So as we’ve said, Kubernetes CPU requests configure CPU shares for our containers CGroups,
Shares “over-commitment” is prevented by Kubernetes magic; On one hand, the scheduler only schedules on each node the total amount of CPU requests to be lower or equal to the amount of CPU on the node (allocatable – see previous part). On the other hand, the CPU shares you provision can be up to 1024 times the number of cores. That sets a cap on the maximum number of shares that can be used by the pods, and the ratio remains.
The sum of CPU shares your containers can have on Kubernetes is 1024 times the number of allocatable CPUs you have in your cluster.
We have tried to make the previous examples as simple as possible so I removed some important parameters such as:
- Threads and processes count in each CGroup
- The CPU consumed by the node (other than your running pods)
- Pod priority
To mention a few,
Let’s have a shallow dive into them;
When we run just a single process in our container, if that process only creates a single thread, it can not consume more than one core anyway. When you set CPU requests to your containers, always bear in mind the number of threads they will run.
A side note – threads are not free, try not to use too many threads as each thread brings its own overhead, and increase the number of replicas instead.
The bar charts from earlier are for isolated processes, but not all processes are isolated. Not to worry! The CGroups for your containers are pretty low on the CGroups hierarchy.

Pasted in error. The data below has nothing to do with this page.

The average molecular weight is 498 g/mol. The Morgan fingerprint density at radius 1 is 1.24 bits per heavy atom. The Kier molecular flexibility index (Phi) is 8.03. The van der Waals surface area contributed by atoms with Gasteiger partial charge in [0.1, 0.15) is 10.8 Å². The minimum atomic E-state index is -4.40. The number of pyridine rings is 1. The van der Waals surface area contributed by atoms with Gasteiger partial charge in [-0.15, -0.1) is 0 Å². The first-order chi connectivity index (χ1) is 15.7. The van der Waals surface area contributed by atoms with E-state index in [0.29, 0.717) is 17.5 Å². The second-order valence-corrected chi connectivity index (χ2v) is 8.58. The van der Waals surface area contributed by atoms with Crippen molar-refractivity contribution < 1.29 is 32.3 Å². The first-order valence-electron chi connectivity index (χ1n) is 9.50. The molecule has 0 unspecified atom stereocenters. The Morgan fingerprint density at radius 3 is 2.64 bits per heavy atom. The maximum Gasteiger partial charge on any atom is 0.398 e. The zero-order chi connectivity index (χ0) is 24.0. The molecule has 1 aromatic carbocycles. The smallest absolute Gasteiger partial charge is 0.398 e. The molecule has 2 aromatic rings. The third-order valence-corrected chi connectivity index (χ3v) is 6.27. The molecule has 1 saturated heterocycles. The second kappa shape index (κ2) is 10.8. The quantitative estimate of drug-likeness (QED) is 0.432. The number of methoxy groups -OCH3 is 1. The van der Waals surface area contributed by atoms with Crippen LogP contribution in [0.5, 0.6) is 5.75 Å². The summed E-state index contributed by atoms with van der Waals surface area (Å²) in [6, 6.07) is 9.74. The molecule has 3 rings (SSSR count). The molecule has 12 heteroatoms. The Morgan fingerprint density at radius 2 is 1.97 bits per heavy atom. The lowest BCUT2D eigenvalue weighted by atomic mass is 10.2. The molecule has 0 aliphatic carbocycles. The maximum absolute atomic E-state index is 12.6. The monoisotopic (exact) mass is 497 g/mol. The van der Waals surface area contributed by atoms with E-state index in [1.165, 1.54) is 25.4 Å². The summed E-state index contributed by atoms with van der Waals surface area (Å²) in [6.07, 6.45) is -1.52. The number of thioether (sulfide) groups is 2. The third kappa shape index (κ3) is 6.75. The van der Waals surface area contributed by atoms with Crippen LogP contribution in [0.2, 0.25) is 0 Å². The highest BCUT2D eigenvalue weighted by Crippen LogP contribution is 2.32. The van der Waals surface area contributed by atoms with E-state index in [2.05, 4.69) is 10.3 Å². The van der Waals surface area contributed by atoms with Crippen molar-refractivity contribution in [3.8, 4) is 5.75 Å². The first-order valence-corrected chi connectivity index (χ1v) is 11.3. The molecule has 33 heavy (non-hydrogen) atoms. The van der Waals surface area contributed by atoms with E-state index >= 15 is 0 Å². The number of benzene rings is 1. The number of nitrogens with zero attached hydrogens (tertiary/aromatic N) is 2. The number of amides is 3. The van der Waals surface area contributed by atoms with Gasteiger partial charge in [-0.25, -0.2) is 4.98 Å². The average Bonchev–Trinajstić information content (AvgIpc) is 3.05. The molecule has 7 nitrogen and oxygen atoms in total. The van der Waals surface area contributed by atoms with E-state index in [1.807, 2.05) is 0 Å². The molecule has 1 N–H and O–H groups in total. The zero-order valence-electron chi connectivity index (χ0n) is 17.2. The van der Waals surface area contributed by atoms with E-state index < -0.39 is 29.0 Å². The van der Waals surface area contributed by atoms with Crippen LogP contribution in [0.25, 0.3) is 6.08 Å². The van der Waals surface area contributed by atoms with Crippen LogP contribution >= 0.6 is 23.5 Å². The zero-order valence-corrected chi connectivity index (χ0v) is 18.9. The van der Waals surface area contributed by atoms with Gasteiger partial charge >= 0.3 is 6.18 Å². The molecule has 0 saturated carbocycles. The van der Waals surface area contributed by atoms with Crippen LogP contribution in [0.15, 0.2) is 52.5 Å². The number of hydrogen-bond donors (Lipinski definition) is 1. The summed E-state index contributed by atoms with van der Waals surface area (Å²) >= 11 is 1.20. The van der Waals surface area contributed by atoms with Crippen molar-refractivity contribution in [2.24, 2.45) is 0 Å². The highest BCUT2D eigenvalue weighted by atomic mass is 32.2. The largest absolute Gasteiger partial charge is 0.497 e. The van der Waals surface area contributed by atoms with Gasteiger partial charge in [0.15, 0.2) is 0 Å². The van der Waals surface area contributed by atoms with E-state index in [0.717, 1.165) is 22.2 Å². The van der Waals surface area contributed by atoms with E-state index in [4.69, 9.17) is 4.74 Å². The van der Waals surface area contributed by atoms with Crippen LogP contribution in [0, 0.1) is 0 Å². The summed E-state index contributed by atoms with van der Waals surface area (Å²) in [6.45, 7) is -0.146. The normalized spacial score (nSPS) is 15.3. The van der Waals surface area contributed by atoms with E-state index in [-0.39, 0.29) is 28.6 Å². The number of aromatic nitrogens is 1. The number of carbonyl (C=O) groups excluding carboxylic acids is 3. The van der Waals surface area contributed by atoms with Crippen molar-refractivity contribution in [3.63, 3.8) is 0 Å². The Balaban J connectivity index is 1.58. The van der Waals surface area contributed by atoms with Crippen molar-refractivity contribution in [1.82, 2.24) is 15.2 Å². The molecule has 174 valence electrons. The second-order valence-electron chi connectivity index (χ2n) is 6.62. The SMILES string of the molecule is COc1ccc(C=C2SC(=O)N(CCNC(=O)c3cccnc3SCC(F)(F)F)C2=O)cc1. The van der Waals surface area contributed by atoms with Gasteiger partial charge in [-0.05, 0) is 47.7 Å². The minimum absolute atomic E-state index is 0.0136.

Maybe while reading you already went to check how many CPU shares your Kubelet has to make sure it’s not deprived. Don’t worry, Your pods and containers are just sharing the CPU time “kubepods” CGroup is eligible for. If the Kubelet, the container runtime, or other services on the node need CPU time, they will get it.
Don’t worry when setting high CPU requests, the node’s components are higher priority out of the box.
Quality of Service
Kubernetes is configuring CGroups per QoS, currently, they have no real function and they exist for future use.
In terms of CPU time and priority, the CPU Requests is the only thing that matters.
So what will happen if you don’t set CPU Requests? The container will get 2 CPU shares by default and will have a very low priority compared to pods that have CPU requests configured.
“It’s OK, I set pod priority.” – Sorry but not exactly…
Pod priority is only used to determine the termination order on node evection, and as we’ve mentioned; There is no eviction caused by CPU pressure.
Eviction is a process running on the node that chooses and kills pods when the node is low on resources. Eviction only happens for in-compressible resources like memory, disk space, etc. more on that in the fourth part.
Not just for scheduling
We learned that CPU requests are used not only for scheduling purposes but also for the lifetime of the container. Memory requests also have their deep layers, more on that in part four.
Also, we talked only about normal Kubernetes behavior, there are many other options like CPU pinning that sets exclusive CPU cores per container. That’s outside of the scope of this article, but we may get into it in the future 😄
We got into what configuring CPU requests affect behind the scenes and exactly how it all functions. We also talked about other real-life aspects that may have been relevant and that aren’t really…
Stay tuned for part 3, where we will talk all about CPU limits and why setting them may even hurt your workloads.